Nathaniel Whitaker was an outspoken Presbyterian minister with a long and wide-ranging career. Between his ordination in 1755 and his death in 1795, Whitaker ministered to five different congregations. His longest tenure was at Chelsea, CT (near Norwich), from 1761-1769, during which he joined Occom on his two-and-a-half-year fundraising tour of Britain. While in Chelsea, Whitaker was very involved in Wheelock's project. The two engaged in frequent correspondence, and Whitaker served on Eleazar Wheelock's Board of Correspondents in Connecticut, as well as on the Board of Trustees of Moor's Indian Charity School. At one time, he was Wheelock's presumed successor, but Dartmouth's Trustees demanded that Wheelock appoint another. Wheelock, in part due to his strongly-held belief that Native Americans were childlike and rash, was convinced that Occom needed an Anglo-American supervisor on his fundraising tour. After several candidates turned down the job, Wheelock selected Whitaker. He proved to be a poor choice; he was, by many accounts, a difficult man to get along with, and many of Wheelock’s British allies, including George Whitefield and the English Trust (the organization that took control of the money Occom raised in England) preferred to deal with Occom, although Whitaker insisted on handling the tour’s logistics. Furthermore, in Britain, Occom was the obvious star of the tour, and it was unclear to many why Whitaker asserted himself so prominently. Whitaker’s poor decisions seriously alienated the English Trust and increased their suspicion of Wheelock’s later dealings and treatment of Occom. He gave the English Trust the impression that they would have control over money raised in Scotland (which was in fact lodged with the parent organization of the SSPCK), and he was the executor of the “Eells Affair,” a plan initiated by the CT Board of the SSPCK to bring the money that Occom and Whitaker raised back to the colonies by investing it in trade goods and selling them at a profit (Eells was one of the merchants who was to help with the resale of goods). The English Trust learned about the plan by reading letters that Whitaker had given them permission to open in his absence, and were immediately shocked. The wording of certain letters made it appear that only a percentage of the profit from the resale of the goods would go towards Moor’s Indian Charity School, but beyond that detail, the English Trust was scandalized at the thought of money raised for charity being invested in trade. The English Trust blamed Whitaker entirely for these affairs, and issued specific instructions for Occom to notarize all documents requiring Whitaker’s signature. In short, they wanted Occom to supervise Whitaker, when Wheelock had envisioned the opposite relationship (both Occom and Whitaker seem to have ignored their instructions, preferring to have as little contact with one another as possible). In 1769, a year after his return to Connecticut in 1768, Whitaker found himself dismissed by his Chelsea congregation (likely because he had spent two and a half years away from them). He went on to serve several more congregations before his death in 1795. Whitaker was an outspoken Whig, and during the Revolution he published several pamphlets on his political opinions.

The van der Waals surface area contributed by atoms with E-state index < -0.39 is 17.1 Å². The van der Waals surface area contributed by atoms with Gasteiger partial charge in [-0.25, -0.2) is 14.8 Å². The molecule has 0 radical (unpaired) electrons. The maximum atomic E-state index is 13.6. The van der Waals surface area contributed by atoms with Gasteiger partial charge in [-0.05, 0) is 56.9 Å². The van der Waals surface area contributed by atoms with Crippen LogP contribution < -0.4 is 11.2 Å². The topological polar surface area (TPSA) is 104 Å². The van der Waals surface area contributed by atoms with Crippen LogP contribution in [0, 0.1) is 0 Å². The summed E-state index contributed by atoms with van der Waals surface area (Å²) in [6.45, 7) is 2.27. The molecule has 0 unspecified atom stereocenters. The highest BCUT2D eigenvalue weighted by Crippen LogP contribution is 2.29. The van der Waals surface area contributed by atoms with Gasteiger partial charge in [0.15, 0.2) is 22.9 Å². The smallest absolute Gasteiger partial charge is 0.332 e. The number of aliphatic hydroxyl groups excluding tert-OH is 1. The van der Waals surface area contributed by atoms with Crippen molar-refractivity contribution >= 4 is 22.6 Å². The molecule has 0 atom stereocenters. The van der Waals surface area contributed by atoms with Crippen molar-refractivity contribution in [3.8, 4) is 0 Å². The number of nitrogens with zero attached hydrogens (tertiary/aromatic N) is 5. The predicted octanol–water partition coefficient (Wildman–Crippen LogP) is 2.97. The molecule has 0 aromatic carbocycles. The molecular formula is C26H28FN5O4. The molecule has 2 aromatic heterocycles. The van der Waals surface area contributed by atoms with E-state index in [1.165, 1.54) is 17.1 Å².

Occom, Samson